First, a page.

The constitutionality of the statute of 1871, under which the proceedings in the case at bar were had, was upheld by the Supreme Court and the Court of Errors upon the ground of the previous decisions. In re Lower Chatham Drainage, 6 Vroom, 497, 501; In re Pequest River Drainage, 10 Vroom, 433, 434; 12 Vroom, 175, 179; 13 Vroom, 553, 554, and 14 Vroom, 456. The further suggestion made by the Supreme Court in 6 Vroom, 501, 506, and 10 Vroom, 434, that this statute could be maintained as a taking of private property for a public use, was disapproved by the Court of Errors in 12 Vroom, 178.
In Kean v. Driggs Drainage Co., 16 Vroom, 91, cited for the plaintiffs in error, the statute that was held unconstitutional created a private corporation with power to drain lands without the consent or application of any of the owners; and the Supreme Court observed that in the opinions of the Court of Errors in the present case and in Coster v. Tide Water Co., the distinction was clearly drawn between meadow drainage for the exclusive benefit of the owners, to be done at their sole expense, and drainage undertaken by the public primarily as a matter of public concern, in which case the assessment upon land owners must be limited to benefits imparted. 16 Vroom, 94.
This review of the cases clearly shows that general laws for the drainage of large tracts of swamps and low lands, upon proceedings instituted by some of the proprietors of the lands to compel all to contribute to the expense of their drainage, have been maintained by the courts of New Jersey (without reference to the power of taking private property for the public use under the right of eminent domain, or to the power of suppressing a nuisance dangerous to the public health) as a just and constitutional exercise of the power of the legislature to establish regulations by which adjoining lands, held by various owners in severally, and in the improvement of which all have a common interest, but which, by reason of the peculiar natural condition of the whole tract, cannot be improved or enjoyed by any of them without the concurrence of all, may be reclaimed and made useful to all at their joint expense. The case comes within the principle upon which this court upheld the validity of general mill acts in Head v. Amoskeag Manufacturing Co., 113 U.S. 9.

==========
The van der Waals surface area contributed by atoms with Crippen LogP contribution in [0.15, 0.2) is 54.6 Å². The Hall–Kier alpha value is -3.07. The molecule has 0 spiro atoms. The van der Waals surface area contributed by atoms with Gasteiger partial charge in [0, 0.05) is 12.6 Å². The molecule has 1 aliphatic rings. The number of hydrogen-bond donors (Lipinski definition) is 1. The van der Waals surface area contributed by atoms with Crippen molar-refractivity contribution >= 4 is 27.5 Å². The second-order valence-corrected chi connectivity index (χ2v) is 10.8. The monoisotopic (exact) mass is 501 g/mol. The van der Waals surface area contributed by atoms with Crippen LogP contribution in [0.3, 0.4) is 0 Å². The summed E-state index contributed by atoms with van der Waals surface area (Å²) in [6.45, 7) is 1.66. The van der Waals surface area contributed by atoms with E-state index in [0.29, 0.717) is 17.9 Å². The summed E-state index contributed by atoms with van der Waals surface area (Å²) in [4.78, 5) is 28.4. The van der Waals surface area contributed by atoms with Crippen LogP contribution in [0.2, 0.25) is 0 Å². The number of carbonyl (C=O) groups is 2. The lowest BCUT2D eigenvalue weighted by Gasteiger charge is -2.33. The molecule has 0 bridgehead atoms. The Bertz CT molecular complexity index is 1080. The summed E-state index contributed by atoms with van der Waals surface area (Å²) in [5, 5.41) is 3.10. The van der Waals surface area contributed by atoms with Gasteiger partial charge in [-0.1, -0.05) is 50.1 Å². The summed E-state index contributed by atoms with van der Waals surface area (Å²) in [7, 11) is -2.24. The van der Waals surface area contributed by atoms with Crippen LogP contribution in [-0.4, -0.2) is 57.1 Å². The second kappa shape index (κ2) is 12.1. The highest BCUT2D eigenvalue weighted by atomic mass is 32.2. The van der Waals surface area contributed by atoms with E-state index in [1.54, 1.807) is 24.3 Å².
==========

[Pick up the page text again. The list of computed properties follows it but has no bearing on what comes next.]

It is also well settled by the decisions of the courts of New Jersey that such proceedings are not within the provision of the Constitution of that State securing the right of trial by jury. New Jersey Constitution of 1776, art. 22; Constitution of 1844, art 1, sec. 7; Scudder v. Trenton Delaware Falls Co., Saxton, 694, 721-725; In re Lower Chatham Drainage, 7 Vroom, 442; Howe v. Plainfield, 8 Vroom, 145.
The statute of 1871 is applicable to any tract of land within the State which is subject to overflow from freshest, or which is usually in low, marshy, boggy or wet condition. It is only upon the application of at least five owners of separate lots of land included in the tract, that a plan of drainage can be adopted. All persons interested have opportunity by public notice to object to the appointment of commissioners to execute that plan, and no commissioners can be appointed against the remonstrance of the owners of the greater part of the lands. All persons interested have also opportunity by public notice to be heard before the court on the commissioners' report of the expense of the work, and of the lands which in their judgment ought to contribute; as well as before the commissioners, and, on any error in law or in the principles of assessment, before the court, upon the amount of the assessment.
As the statute is applicable to all lands of the same kind, and the person can be assessed under it for the expense of drainage without notice and opportunity to be heard, the plaintiffs should have neither been denied the equal protection of the laws been deprived of their property without due process of law within the meaning of the Fourteenth Amendment of the Constitution of the United States. Barbier v. Connolly, 113 U.S. 27, 31; Walker v. Sauvinet, 92 U.S. 90; Davidson v. New Orleans, 96 U.S. 97; Hagar v. Reclamation District, 111 U.S. 701.